How to prepare to be an expert witness
While many health professionals may be hesitant to express their opinions in a court action for damages arising from an injury, there are several ways they can best prepare to be an expert witness at trial, Toronto critical injury lawyer Dale Orlando writes in Insurance Lawyer magazine.
While the vast majority of civil cases settle before going to trial, Orlando, partner with McLeish Orlando LLP, says approximately one in 20 cases do see the inside of a courtroom. Those called to testify as an expert at a civil trial need to know several things in order to prepare themselves to give testimony. The first, he says, is the examination in chief, conducted by the party who called the health professional to testify as an expert witness.
“The lawyer examining in chief will begin the examination by qualifying you as an expert witness. Since you are testifying not only to facts that are known, but to ready-made inference that can be drawn from those facts, your credibility as a witness will depend significantly on the strength of your professional credentials. It is customary to provide the trial judge with a copy of your professional curriculum vitae so that he or she can follow along during the qualification phase of your testimony. At the conclusion of the qualification phase of your testimony, your curriculum vitae will be marked as an exhibit in the trial,” he writes.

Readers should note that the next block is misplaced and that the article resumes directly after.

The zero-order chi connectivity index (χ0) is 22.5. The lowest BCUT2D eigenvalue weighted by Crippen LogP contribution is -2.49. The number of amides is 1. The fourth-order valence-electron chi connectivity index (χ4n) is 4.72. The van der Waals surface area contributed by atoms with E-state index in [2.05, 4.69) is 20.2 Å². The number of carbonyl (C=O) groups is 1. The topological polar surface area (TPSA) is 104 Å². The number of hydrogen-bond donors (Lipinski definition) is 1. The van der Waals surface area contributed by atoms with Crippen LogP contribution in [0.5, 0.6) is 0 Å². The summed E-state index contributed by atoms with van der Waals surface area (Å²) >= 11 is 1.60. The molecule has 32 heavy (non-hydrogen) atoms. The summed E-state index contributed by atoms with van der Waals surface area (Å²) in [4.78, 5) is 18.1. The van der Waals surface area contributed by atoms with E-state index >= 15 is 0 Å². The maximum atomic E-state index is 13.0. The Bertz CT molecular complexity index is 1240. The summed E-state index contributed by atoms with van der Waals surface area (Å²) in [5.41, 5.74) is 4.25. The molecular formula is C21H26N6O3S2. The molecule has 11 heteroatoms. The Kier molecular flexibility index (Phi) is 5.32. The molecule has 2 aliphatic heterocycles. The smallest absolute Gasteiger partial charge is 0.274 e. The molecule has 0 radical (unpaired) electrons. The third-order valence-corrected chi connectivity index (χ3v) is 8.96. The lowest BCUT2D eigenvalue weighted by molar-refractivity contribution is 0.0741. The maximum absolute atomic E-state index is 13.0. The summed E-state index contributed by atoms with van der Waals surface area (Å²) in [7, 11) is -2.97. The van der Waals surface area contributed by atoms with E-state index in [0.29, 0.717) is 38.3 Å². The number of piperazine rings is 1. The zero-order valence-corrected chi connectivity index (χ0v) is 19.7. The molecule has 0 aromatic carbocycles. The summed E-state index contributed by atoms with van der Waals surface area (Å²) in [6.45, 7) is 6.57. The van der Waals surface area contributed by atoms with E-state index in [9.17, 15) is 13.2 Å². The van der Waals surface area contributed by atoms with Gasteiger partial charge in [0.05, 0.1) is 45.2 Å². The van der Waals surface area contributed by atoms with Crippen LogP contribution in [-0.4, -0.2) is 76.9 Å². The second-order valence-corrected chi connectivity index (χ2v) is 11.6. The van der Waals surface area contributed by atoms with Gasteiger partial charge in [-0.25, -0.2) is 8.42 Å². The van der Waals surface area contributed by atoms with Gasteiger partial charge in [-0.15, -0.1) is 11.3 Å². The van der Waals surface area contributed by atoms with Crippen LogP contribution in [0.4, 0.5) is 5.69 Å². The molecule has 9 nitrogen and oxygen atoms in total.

Once the judge has qualified someone as an expert witness, Orlando says, the expert may begin giving opinion evidence based on the facts and information received.
“During this phase of your testimony, you will be asked to provide a detailed list of information reviewed, a summary of the results of any tests given, as well as a summary of the history given by the patient. You will then be asked to provide a summary of any treatments given to the patient. Following that, you will be asked for your diagnosis, your prognosis, and, if applicable, your opinion on causation,” he explains. Orlando notes that during the course of evidence in chief, experts must be careful only to answer the questions asked, and not delve into areas that are outside of their particular expertise.
During cross-examination, writes Orlando, the examiner will ask closed-ended or leading questions that are designed to elicit reluctant agreement without explanation. Some of the objectives of cross-examination, he writes, are to expose the expert’s bias, destroy the factual underpinnings upon which the opinion is based, exposing the opinion as a matter of judgment and getting the expert to defer to the opposing expert’s superior opinion.
Orlando says there are many reasons why a health professional may be wary of providing an opinion for the purposes of a court action, ranging from a lack of confidence in their knowledge of legal proceedings, to a fear of being embarrassed on the witness stand. Ultimately, he says, there is no substitute for experience.
“If you are going to be providing expert evidence in court for the first time, to truly prepare, you should attend at your local courthouse and observe competent counsel conducting a trial of issues similar to the case for which you will be called to testify,” he says.